Caroline Kennedy visits Japan's disaster-struck regions

Updated: 2013-11-26 07:31


Caroline Kennedy visits Japan's disaster-struck regions

New US Ambassador to Japan Caroline Kennedy, flanked by a Japanese school child, uses a brush to write a Japanese word or character meaning "Friends" as she tried a calligraphy lesson at Mangokuura Elementary School in Ishinomaki, Miyagi prefecture, in this photo released by Kyodo November 25, 2013. [Photo/Agencies]

ISHINOMAKI - Just 10 days after arriving in Japan as the new US ambassador, Caroline Kennedy is making a two-day visit to areas devastated by the 2011 tsunami to meet survivors and highlight America's commitment to supporting its ally.

The appointment of the daughter of President John F. Kennedy has been popular among Japanese, and it was no different in the industrial port city of Ishinomaki, where residents stood in the wind and pouring rain waiting for a glimpse of the new ambassador.

She visited a park with a wide vista of the city's tsunami-ravaged waterfront before heading to an elementary school, where students performed skits in English and sang "Happy Birthday" to Kennedy, who turns 56 on Wednesday.

Kennedy has so far stuck to carefully scripted events, mostly avoiding interviews as she adapts to a more public role after living a largely private life. Thousands of people turned out last week to see her ride in a horse-drawn carriage to present her diplomatic credentials to Emperor Akihito. The Japanese media have praised her low-key style, which many see as appropriate for a working mom who has had little to do with politics, let alone diplomacy, throughout her career.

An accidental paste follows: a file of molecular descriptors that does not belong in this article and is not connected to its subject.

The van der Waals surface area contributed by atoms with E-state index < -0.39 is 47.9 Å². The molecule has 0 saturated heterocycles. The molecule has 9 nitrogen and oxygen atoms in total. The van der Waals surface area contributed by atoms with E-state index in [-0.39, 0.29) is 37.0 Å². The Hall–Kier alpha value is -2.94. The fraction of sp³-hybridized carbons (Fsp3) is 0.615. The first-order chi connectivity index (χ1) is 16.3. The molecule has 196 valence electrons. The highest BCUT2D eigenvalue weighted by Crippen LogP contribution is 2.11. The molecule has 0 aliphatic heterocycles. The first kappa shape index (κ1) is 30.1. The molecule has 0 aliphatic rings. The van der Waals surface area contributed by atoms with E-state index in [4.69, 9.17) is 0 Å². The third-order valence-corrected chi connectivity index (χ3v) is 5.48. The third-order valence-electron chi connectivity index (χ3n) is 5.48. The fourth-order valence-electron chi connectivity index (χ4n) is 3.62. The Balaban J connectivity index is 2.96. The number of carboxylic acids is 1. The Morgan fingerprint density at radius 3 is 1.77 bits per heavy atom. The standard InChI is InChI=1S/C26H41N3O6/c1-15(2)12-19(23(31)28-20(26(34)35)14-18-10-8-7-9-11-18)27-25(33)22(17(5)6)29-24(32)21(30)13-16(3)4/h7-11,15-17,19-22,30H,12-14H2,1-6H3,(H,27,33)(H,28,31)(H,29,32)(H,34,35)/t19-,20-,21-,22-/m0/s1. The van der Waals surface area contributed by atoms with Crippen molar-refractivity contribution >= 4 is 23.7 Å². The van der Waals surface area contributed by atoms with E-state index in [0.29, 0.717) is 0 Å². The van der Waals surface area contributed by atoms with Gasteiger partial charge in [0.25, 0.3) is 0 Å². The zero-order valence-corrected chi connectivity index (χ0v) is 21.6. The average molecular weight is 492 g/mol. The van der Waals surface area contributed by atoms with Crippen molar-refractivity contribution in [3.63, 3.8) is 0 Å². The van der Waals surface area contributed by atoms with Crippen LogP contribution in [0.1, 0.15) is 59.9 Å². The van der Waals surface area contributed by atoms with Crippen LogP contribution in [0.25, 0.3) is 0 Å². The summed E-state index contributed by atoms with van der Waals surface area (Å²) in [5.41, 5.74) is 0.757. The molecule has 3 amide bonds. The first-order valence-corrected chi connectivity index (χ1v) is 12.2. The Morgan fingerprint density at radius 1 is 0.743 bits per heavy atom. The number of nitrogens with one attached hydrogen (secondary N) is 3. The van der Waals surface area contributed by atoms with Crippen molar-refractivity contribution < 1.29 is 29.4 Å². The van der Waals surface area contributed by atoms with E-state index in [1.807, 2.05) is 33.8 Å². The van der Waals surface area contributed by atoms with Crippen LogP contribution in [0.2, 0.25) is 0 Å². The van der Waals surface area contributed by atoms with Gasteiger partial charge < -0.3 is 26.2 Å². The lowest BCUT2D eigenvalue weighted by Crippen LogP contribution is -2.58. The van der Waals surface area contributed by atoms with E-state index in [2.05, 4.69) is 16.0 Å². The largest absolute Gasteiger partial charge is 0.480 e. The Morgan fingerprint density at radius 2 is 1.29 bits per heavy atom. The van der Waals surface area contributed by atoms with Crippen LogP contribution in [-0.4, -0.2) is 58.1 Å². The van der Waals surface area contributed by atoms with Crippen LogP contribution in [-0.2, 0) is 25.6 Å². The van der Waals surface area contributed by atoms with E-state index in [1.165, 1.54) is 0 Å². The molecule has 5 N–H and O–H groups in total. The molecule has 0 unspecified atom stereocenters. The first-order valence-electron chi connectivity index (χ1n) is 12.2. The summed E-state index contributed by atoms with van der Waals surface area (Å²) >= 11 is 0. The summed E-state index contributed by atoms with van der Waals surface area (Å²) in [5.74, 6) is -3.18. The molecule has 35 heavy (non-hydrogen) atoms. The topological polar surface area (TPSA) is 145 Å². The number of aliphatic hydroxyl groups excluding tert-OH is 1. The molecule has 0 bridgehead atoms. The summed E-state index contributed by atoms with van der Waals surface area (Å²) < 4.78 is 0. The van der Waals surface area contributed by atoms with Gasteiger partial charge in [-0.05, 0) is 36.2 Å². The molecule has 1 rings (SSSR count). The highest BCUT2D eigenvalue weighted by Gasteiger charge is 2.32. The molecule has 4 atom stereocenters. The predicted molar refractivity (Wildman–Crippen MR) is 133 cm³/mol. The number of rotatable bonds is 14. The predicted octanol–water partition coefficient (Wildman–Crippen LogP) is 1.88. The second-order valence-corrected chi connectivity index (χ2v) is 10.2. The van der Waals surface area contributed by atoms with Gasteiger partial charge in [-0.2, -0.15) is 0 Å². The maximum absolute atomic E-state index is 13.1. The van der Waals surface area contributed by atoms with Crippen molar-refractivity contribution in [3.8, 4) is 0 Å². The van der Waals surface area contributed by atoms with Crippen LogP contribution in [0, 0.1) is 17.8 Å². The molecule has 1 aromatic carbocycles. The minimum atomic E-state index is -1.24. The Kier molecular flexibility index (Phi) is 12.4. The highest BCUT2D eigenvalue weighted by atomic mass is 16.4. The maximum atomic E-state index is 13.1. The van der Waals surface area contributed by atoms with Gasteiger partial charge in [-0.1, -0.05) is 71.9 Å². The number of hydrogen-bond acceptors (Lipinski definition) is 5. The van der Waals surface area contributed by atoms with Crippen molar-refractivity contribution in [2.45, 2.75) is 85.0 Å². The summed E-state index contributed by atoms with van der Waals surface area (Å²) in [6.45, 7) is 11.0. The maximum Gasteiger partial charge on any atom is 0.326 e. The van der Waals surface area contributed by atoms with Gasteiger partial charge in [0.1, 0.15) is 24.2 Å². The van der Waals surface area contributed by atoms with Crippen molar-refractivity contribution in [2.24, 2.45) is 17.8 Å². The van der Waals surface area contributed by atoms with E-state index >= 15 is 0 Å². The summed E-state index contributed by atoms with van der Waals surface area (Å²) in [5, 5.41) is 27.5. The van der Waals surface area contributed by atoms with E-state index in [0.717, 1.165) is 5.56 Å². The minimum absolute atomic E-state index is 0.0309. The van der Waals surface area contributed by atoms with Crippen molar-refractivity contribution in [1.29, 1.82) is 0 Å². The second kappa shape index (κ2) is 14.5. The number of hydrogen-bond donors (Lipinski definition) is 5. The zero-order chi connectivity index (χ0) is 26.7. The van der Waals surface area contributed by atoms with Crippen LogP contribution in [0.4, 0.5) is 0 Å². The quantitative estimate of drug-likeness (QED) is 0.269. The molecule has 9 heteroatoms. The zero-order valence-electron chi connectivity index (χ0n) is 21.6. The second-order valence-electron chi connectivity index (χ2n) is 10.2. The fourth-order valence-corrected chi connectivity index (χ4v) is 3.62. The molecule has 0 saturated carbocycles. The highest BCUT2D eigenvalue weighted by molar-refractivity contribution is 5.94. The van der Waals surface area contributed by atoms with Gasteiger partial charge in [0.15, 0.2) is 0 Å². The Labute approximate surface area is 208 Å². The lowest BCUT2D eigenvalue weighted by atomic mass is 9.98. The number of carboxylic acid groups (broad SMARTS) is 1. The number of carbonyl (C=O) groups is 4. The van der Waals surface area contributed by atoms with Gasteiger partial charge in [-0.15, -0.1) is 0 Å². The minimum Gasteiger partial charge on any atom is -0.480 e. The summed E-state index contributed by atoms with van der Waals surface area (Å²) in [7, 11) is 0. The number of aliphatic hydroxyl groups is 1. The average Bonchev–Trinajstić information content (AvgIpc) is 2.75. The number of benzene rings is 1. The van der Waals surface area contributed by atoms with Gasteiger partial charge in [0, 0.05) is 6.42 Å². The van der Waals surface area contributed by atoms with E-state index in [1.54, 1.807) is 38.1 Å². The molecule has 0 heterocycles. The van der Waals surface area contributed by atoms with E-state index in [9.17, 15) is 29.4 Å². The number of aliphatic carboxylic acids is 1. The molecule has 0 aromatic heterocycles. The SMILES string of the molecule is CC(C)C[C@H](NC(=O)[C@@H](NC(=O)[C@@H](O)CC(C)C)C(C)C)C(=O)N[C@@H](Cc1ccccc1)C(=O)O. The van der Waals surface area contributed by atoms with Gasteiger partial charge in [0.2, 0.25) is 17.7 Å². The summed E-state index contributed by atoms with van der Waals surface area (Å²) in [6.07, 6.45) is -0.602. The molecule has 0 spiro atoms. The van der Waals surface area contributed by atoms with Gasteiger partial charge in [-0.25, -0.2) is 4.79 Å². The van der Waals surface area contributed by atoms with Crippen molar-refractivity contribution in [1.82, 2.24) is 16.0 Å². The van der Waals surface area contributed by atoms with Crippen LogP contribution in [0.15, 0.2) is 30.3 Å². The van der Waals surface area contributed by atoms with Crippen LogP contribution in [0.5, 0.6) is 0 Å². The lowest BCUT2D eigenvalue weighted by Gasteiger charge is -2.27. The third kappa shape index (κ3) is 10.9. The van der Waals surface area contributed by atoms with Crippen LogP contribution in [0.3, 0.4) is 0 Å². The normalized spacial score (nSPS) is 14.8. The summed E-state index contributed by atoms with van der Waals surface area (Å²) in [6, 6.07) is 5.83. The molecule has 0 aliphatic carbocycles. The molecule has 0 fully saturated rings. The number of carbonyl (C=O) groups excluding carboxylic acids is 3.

She could become the most influential US ambassador to Japan since Edwin Reischauer, who was President Kennedy's envoy 50 years ago, said Nancy Snow, an American visiting professor at Keio University in Tokyo.

"She is primarily a soft-power ambassador who will play to her strengths in culture, education and shared values between the US and Japan," Snow said. "She will highlight her many roles that resonate here: wife, mother, public service and humanitarian advocate."

The visit to the disaster region fits with those priorities.

Kennedy tried her hand at calligraphy and exchanged high-fives with schoolchildren as she toured the northeastern region, about 340 kilometers (210 miles) north of Tokyo. She brushed in black ink the Japanese character for the word "tomo," or friend. She then sat down to read "Where the Wild Things Are," the classic children's tale by American author Maurice Sendak, to a sixth-grade class.

Her visit was also a tribute to the US "Tomodachi," or friendship, program that provided initial rescue and relief and longer-term support for survivors of the disaster. She presented 112 books to the Mangokuura Elementary School, donated in memory of Taylor Anderson, an American who died in the tsunami while teaching at the school and others in Ishinomaki.

Rebuilding has barely begun. Makeshift stores, restaurants, car washes and laundries have been set up in areas flattened by the tsunami, which was triggered by a magnitude-9 earthquake. The disaster left more than 18,000 people dead or missing, and tens of thousands of people remain in temporary, prefabricated housing more than 2 1/2 years later.

Her new-found celebrity in Japan aside, Kennedy will also have to prove herself as a first-time diplomat. Kyouji Yanagisawa, a former national security official in the Prime Minister's Office, said: "She is highly regarded largely for her top-brand image, as we hardly know her political skills."

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